Firm unwilling to pay for 'wild salmon' scheme

by Peter Lazenby

A POWER company is in a wrangle with Leeds City Council because the firm wants to drop plans which could see wild salmon return to the River Aire in Leeds for the first time in more than 200 years.

The plans would also vastly improve the environment of the river in south Leeds.

RWEnpower was this year granted permission for an industrial and warehouse development on the site of the former Skelton Grange power station, a condition being that the company remove a redundant weir on the River Aire next to the site.

The weir was built to hold water for the power station’s cooling towers.

The weir’s removal would help salmon return to Leeds for the first time since the Industrial Revolution and improve the whole environment of the river south of the city.

RWEnpower says the removal cost of 200,000 to 300,000 could affect the development’s viability and has asked the council to drop the condition.

Its German multi-national parent company RWE made a 2.5 billion profit last year. It says profits are being re-invested in energy supply projects including power stations and wind farms.

The company said: “While RWEnpower are supportive of the weir’s removal we believe it is inappropriate to seek its removal as part of the existing planning permission because: the weir falls on land outside the planning permission site; the costs associated with the weir’s removal place an excessive burden on redevelopment proposals which seek the regeneration of the former power station site; it is not certain that RWEnpower has the right to remove the weir.”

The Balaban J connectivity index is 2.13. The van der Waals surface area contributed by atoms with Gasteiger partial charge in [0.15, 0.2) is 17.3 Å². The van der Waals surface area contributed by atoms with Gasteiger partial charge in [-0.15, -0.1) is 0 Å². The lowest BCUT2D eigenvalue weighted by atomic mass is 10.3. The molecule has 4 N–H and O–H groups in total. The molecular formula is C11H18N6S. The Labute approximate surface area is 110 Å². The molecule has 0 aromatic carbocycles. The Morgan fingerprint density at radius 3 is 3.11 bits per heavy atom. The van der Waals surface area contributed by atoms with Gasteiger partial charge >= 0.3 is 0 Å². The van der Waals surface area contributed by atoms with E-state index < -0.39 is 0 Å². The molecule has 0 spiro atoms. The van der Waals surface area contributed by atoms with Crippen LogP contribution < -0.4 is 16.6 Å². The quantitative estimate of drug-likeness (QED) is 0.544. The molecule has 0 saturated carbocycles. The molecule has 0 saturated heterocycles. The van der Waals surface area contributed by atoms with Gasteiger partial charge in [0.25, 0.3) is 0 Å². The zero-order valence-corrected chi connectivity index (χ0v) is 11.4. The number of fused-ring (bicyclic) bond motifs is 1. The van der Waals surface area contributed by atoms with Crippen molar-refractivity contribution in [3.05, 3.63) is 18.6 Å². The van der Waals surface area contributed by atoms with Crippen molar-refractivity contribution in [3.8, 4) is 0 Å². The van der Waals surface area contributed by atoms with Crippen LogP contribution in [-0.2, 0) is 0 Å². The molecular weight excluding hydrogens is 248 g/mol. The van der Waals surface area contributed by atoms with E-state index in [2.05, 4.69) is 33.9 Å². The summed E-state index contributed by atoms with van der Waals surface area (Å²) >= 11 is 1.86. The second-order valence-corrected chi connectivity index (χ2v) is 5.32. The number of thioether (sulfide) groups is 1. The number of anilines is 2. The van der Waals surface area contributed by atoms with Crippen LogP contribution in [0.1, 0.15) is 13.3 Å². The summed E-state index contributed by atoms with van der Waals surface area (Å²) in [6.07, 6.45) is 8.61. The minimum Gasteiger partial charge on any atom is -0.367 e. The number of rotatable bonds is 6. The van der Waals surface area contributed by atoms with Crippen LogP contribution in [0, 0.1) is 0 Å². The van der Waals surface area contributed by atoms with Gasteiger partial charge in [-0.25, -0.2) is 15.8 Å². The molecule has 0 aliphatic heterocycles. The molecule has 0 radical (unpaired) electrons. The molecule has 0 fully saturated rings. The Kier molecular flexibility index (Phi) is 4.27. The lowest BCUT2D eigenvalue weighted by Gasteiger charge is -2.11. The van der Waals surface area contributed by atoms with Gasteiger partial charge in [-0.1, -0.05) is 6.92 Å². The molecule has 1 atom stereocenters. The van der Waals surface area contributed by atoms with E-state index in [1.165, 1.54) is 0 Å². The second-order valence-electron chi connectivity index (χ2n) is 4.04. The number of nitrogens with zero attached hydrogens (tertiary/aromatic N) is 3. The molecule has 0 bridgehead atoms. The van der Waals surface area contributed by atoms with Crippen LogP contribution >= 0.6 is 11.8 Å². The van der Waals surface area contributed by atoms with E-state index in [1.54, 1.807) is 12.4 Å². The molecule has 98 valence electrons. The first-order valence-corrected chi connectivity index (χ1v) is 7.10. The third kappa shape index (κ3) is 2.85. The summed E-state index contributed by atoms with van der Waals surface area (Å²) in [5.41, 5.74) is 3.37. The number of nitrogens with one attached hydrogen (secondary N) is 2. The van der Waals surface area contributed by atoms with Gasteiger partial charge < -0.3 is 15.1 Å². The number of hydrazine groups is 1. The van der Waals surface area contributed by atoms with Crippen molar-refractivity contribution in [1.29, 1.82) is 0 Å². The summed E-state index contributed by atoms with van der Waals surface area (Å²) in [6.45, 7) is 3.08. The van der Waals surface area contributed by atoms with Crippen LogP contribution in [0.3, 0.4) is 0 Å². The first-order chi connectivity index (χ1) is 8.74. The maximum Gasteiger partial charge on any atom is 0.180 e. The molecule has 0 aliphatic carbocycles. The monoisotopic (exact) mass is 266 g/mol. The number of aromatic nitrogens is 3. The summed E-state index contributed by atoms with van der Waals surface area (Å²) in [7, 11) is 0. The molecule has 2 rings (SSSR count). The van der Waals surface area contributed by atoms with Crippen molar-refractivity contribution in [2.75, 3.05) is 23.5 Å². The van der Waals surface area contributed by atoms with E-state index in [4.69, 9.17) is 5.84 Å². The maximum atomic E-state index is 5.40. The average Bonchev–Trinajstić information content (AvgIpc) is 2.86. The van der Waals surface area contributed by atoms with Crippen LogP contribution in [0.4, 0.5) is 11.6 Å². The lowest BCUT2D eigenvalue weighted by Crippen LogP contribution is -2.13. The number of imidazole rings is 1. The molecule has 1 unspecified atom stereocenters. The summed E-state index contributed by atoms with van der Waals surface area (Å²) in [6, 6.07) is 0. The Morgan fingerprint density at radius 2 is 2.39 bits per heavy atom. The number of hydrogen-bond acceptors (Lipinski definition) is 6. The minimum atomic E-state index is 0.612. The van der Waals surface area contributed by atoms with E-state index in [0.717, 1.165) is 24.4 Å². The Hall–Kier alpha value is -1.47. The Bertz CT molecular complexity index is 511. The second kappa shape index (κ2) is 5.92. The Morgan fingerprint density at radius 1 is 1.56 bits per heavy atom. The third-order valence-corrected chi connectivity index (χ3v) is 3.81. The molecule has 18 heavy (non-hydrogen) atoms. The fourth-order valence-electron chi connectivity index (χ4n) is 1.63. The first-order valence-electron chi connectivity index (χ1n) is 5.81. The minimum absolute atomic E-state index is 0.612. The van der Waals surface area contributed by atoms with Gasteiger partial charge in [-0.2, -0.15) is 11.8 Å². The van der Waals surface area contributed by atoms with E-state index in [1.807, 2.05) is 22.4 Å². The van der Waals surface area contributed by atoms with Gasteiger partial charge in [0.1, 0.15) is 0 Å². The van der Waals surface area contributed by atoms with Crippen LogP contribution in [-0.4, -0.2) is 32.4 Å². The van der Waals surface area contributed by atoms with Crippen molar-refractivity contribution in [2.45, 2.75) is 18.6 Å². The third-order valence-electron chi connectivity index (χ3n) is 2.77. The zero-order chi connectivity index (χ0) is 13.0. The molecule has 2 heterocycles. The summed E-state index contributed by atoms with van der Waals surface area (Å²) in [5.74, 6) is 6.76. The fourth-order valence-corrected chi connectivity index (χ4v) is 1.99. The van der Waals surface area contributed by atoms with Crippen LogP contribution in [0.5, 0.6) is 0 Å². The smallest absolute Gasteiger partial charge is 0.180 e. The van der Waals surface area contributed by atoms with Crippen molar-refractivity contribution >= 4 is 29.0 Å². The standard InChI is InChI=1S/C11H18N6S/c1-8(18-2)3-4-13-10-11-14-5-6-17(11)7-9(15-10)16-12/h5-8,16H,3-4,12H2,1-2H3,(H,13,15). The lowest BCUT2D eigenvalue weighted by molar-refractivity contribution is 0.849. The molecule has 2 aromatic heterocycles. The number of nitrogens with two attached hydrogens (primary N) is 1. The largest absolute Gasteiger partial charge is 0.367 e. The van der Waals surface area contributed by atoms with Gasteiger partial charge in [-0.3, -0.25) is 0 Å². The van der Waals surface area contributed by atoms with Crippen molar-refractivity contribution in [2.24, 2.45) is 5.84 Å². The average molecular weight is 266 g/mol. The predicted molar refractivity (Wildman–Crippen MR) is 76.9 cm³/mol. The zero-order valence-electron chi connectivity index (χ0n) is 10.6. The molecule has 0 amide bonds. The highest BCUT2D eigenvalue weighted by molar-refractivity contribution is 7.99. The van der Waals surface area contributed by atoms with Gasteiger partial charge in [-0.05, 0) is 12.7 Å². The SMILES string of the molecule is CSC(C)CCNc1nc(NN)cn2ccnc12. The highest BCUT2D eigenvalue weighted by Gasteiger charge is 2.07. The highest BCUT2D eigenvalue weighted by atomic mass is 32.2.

The company said the condition breached planning regulations.

Leeds City Council said a decision on the outcome of the application to remove the planning condition is expected in February.

l Salmon were recently seen in the Aire at Chapel Haddlesey, near Knottingley, and the opening of a fish pass around a weir in Castleford has removed another obstacle on the way to Leeds.

l Yorkshire Water invested millions in its riverside treatment works to bring about improvements, which were the subject of a Yorkshire Evening Post campaign in the early 1990s. The improvement programme continues today.